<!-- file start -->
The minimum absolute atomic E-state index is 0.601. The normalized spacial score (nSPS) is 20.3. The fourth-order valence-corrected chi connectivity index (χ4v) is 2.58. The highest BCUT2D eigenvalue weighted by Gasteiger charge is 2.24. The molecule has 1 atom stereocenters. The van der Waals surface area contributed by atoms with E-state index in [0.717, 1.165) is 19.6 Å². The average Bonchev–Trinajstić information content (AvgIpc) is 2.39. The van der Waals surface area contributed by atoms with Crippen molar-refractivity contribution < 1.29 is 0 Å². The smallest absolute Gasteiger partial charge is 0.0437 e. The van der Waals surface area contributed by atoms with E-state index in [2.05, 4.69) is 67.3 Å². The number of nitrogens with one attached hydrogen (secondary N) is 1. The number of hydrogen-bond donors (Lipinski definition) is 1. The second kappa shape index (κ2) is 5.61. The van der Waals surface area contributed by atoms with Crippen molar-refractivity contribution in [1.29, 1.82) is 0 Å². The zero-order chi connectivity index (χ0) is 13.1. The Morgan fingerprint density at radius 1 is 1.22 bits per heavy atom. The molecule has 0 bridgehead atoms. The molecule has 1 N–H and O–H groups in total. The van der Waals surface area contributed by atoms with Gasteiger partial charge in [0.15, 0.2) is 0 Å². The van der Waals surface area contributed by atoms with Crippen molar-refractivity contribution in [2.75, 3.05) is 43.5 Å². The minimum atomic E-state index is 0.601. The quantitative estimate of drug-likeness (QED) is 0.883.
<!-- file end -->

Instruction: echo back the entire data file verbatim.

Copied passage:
The minimum absolute atomic E-state index is 0.601. The normalized spacial score (nSPS) is 20.3. The fourth-order valence-corrected chi connectivity index (χ4v) is 2.58. The highest BCUT2D eigenvalue weighted by Gasteiger charge is 2.24. The molecule has 1 atom stereocenters. The van der Waals surface area contributed by atoms with E-state index in [0.717, 1.165) is 19.6 Å². The average Bonchev–Trinajstić information content (AvgIpc) is 2.39. The van der Waals surface area contributed by atoms with Crippen molar-refractivity contribution < 1.29 is 0 Å². The smallest absolute Gasteiger partial charge is 0.0437 e. The van der Waals surface area contributed by atoms with E-state index in [2.05, 4.69) is 67.3 Å². The number of nitrogens with one attached hydrogen (secondary N) is 1. The number of hydrogen-bond donors (Lipinski definition) is 1. The second kappa shape index (κ2) is 5.61. The van der Waals surface area contributed by atoms with Crippen molar-refractivity contribution in [1.29, 1.82) is 0 Å². The zero-order chi connectivity index (χ0) is 13.1. The Morgan fingerprint density at radius 1 is 1.22 bits per heavy atom. The molecule has 0 bridgehead atoms. The molecule has 1 N–H and O–H groups in total. The van der Waals surface area contributed by atoms with Gasteiger partial charge in [0.15, 0.2) is 0 Å². The van der Waals surface area contributed by atoms with Crippen molar-refractivity contribution in [2.75, 3.05) is 43.5 Å². The minimum atomic E-state index is 0.601. The quantitative estimate of drug-likeness (QED) is 0.883.